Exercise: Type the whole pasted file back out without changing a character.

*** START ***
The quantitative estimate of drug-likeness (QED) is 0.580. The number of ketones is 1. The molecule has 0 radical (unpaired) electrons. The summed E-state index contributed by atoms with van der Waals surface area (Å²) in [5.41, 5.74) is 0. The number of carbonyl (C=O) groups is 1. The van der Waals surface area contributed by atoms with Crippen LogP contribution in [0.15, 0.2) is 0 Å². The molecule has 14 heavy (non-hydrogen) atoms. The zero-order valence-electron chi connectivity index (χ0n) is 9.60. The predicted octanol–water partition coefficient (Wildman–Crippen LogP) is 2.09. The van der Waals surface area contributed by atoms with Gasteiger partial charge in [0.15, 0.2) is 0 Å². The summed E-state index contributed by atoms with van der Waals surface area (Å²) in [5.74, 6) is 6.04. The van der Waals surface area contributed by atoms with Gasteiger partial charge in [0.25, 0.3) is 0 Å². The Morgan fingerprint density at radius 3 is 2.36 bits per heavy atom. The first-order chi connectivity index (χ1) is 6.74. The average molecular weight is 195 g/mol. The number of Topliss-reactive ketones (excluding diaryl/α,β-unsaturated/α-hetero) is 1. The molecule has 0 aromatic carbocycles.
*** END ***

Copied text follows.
The quantitative estimate of drug-likeness (QED) is 0.580. The number of ketones is 1. The molecule has 0 radical (unpaired) electrons. The summed E-state index contributed by atoms with van der Waals surface area (Å²) in [5.41, 5.74) is 0. The number of carbonyl (C=O) groups is 1. The van der Waals surface area contributed by atoms with Crippen LogP contribution in [0.15, 0.2) is 0 Å². The molecule has 14 heavy (non-hydrogen) atoms. The zero-order valence-electron chi connectivity index (χ0n) is 9.60. The predicted octanol–water partition coefficient (Wildman–Crippen LogP) is 2.09. The van der Waals surface area contributed by atoms with Gasteiger partial charge in [0.15, 0.2) is 0 Å². The summed E-state index contributed by atoms with van der Waals surface area (Å²) in [5.74, 6) is 6.04. The van der Waals surface area contributed by atoms with Gasteiger partial charge in [0.25, 0.3) is 0 Å². The Morgan fingerprint density at radius 3 is 2.36 bits per heavy atom. The first-order chi connectivity index (χ1) is 6.74. The average molecular weight is 195 g/mol. The number of Topliss-reactive ketones (excluding diaryl/α,β-unsaturated/α-hetero) is 1. The molecule has 0 aromatic carbocycles.